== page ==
Aaron Eckhart Pretended to Lose a Child in Support Group While Preparing For Role in Rabbit Hole
Taking method acting to the extremes! Actor Aaron Eckhart was a guest on The Howard Stern Show on Jan. 21 where he opened up about his drastic acting tactics while preparing for the 2010 film Rabbit Hole with Nicole Kidman.
When host Howard Stern said he'd learned that Eckhart, 45, had visited a support group for parents who lost children and proceeded to pretend to have lost a child himself, the I, Frankenstein actor tried to explain.
"It's rude," the childless actor admitted. "It's very sensitive to go in there, of course it is. I did the research. The gathering is very quiet. There's 10 people, couples. [Their children had passed away] very recently, it's fresh. You're sitting in sort of a circle. Then one person goes, then two, three, then it gets to me. And by that point you're just so flushed that you just start going and giving the details of the story."
Credit: David Giesbrecht/Lionsgate
Eckhart revealed he got entirely wrapped up in the experience, and even had an emotional breakdown.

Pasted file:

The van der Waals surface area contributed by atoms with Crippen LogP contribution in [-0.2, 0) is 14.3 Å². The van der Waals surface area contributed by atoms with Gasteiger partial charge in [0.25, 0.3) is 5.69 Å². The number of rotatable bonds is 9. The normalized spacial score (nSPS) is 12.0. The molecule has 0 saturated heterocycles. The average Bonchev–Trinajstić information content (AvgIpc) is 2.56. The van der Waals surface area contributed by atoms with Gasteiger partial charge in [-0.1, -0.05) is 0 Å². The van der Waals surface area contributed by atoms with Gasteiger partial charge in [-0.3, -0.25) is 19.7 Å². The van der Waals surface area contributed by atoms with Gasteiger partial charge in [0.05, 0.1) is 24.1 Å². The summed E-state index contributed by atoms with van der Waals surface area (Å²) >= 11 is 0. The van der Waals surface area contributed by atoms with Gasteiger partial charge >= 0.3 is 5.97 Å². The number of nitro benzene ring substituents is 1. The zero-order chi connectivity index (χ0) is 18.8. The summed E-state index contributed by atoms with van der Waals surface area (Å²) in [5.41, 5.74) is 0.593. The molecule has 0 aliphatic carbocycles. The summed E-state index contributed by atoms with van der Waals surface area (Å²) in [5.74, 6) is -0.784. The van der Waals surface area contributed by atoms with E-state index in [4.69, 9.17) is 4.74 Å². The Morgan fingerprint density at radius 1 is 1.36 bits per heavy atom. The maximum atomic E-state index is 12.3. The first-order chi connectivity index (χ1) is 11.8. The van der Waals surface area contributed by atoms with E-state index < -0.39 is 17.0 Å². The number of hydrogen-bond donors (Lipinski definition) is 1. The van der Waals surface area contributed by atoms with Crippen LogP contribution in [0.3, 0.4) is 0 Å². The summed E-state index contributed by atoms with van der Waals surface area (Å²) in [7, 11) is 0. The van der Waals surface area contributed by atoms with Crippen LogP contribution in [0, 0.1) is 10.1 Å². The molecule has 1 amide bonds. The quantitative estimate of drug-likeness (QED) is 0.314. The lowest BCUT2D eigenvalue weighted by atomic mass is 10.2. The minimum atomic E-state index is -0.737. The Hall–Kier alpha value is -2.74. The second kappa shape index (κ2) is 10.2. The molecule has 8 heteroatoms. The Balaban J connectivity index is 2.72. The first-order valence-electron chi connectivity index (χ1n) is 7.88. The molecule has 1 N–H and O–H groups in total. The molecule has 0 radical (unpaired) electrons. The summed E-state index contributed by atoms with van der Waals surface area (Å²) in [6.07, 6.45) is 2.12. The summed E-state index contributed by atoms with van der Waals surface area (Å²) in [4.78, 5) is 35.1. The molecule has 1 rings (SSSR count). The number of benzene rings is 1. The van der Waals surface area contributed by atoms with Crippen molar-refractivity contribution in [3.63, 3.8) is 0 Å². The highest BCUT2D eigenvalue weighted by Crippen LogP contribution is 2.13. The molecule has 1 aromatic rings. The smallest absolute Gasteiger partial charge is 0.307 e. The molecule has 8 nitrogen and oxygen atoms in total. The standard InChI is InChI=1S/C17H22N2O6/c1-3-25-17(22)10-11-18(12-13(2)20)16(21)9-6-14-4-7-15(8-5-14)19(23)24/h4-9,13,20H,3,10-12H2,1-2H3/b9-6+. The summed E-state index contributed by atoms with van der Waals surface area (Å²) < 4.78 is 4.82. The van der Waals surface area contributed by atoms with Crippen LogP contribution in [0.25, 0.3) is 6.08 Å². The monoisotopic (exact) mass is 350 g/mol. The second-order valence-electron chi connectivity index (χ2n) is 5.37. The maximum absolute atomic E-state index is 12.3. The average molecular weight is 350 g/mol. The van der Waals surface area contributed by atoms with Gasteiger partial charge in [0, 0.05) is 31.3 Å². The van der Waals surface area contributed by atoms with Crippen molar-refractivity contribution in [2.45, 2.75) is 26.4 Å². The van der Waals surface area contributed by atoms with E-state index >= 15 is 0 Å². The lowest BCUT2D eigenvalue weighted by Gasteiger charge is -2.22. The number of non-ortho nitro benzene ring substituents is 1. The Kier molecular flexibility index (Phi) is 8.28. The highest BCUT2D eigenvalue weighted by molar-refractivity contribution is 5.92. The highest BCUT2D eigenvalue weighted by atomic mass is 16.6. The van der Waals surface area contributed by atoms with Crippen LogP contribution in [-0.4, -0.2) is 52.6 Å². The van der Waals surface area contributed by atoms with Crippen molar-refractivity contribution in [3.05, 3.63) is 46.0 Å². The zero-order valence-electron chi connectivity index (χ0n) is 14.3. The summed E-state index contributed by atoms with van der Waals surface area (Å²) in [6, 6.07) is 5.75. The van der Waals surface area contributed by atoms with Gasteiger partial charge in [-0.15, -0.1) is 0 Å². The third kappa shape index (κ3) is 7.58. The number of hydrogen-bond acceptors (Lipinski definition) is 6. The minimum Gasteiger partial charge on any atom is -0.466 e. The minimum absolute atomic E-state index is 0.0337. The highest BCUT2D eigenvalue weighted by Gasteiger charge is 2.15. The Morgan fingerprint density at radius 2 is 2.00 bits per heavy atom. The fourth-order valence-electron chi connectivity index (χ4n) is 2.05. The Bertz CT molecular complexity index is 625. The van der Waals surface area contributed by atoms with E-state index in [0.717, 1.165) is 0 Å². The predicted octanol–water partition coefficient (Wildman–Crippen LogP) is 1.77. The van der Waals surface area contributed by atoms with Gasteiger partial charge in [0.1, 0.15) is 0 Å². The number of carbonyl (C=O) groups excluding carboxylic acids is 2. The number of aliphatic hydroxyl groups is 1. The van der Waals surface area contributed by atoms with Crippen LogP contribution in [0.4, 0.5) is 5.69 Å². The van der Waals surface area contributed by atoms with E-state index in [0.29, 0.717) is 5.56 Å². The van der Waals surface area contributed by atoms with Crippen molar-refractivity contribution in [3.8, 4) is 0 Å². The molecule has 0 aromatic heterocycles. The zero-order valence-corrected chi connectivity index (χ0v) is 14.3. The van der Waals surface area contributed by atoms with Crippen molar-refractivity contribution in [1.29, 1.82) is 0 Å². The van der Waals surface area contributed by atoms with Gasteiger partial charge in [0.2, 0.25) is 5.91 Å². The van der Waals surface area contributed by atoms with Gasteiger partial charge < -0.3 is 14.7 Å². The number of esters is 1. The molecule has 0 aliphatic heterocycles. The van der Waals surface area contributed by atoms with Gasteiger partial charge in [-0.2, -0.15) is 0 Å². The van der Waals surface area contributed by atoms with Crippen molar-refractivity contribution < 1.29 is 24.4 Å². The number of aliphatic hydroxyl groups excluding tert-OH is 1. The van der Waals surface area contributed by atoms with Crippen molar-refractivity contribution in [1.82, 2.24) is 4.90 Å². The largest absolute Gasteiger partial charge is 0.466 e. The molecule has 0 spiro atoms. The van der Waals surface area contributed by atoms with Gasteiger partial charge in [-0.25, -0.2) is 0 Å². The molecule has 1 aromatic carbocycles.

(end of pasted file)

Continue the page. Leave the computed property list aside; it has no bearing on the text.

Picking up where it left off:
"Oh yeah, 100 percent, I lost it," he said. "You really believe that you just lost a child. You are as close to reality in that sense as possible. I don't want to be rude to people who have lost a child, but yeah, you feel right there, you feel like your character."
Eckhart's Rabbit Hole costar, Nicole Kidman, did not choose to participate, and the actor laughed off the idea of her joining him when talking to Stern, joking, "No, she was in the Bahamas or somewhere."
Eckhart also revealed that he's never booked an acting gig based off of an audition. He thinks that's because he requires props and other actors to work off of to give the best performance possible.
"I don't want to be an actor, I just react to things, what's real," he said.
Credit: Stephen Vaughan/Warner Bros. Pictures
One actor he praised was the late Heath Ledger, who starred with Eckhart in the 2008 smash The Dark Knight. He was highly complimentary of Ledger, whose role as The Joker earned him a posthumous Oscar.
"I love talking about Heath," Eckhart said. "I looked at him with such admiration. He had such balls to do that. It's so difficult to tell everybody, 'I'm not going to be the greatest guy today,' or sit in the corner and swear by myself. Or hit the wall. He's talking to himself, and everybody would leave him alone. He raised everybody's game, he raised the level of the film and the genre itself."
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